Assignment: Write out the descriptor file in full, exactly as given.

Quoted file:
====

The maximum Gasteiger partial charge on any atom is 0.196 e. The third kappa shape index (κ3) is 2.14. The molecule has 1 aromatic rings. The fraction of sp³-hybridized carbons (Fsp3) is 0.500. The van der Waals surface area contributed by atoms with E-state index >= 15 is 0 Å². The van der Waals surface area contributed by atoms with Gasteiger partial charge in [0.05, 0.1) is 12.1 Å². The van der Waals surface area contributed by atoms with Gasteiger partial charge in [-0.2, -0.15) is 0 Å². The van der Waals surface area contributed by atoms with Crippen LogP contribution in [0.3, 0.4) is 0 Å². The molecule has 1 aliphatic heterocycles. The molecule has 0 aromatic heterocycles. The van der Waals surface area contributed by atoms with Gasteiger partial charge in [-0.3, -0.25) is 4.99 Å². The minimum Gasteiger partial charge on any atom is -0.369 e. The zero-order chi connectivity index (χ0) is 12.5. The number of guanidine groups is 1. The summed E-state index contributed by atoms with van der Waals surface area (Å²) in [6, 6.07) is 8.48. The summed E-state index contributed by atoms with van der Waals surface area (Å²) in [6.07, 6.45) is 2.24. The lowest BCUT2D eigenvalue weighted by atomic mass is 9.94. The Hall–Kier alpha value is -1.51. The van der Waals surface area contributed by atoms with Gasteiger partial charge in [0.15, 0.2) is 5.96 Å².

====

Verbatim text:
The maximum Gasteiger partial charge on any atom is 0.196 e. The third kappa shape index (κ3) is 2.14. The molecule has 1 aromatic rings. The fraction of sp³-hybridized carbons (Fsp3) is 0.500. The van der Waals surface area contributed by atoms with E-state index >= 15 is 0 Å². The van der Waals surface area contributed by atoms with Gasteiger partial charge in [0.05, 0.1) is 12.1 Å². The van der Waals surface area contributed by atoms with Gasteiger partial charge in [-0.2, -0.15) is 0 Å². The van der Waals surface area contributed by atoms with Crippen LogP contribution in [0.3, 0.4) is 0 Å². The molecule has 1 aliphatic heterocycles. The molecule has 0 aromatic heterocycles. The van der Waals surface area contributed by atoms with Gasteiger partial charge in [-0.3, -0.25) is 4.99 Å². The minimum Gasteiger partial charge on any atom is -0.369 e. The zero-order chi connectivity index (χ0) is 12.5. The number of guanidine groups is 1. The summed E-state index contributed by atoms with van der Waals surface area (Å²) in [6, 6.07) is 8.48. The summed E-state index contributed by atoms with van der Waals surface area (Å²) in [6.07, 6.45) is 2.24. The lowest BCUT2D eigenvalue weighted by atomic mass is 9.94. The Hall–Kier alpha value is -1.51. The van der Waals surface area contributed by atoms with Gasteiger partial charge in [0.15, 0.2) is 5.96 Å².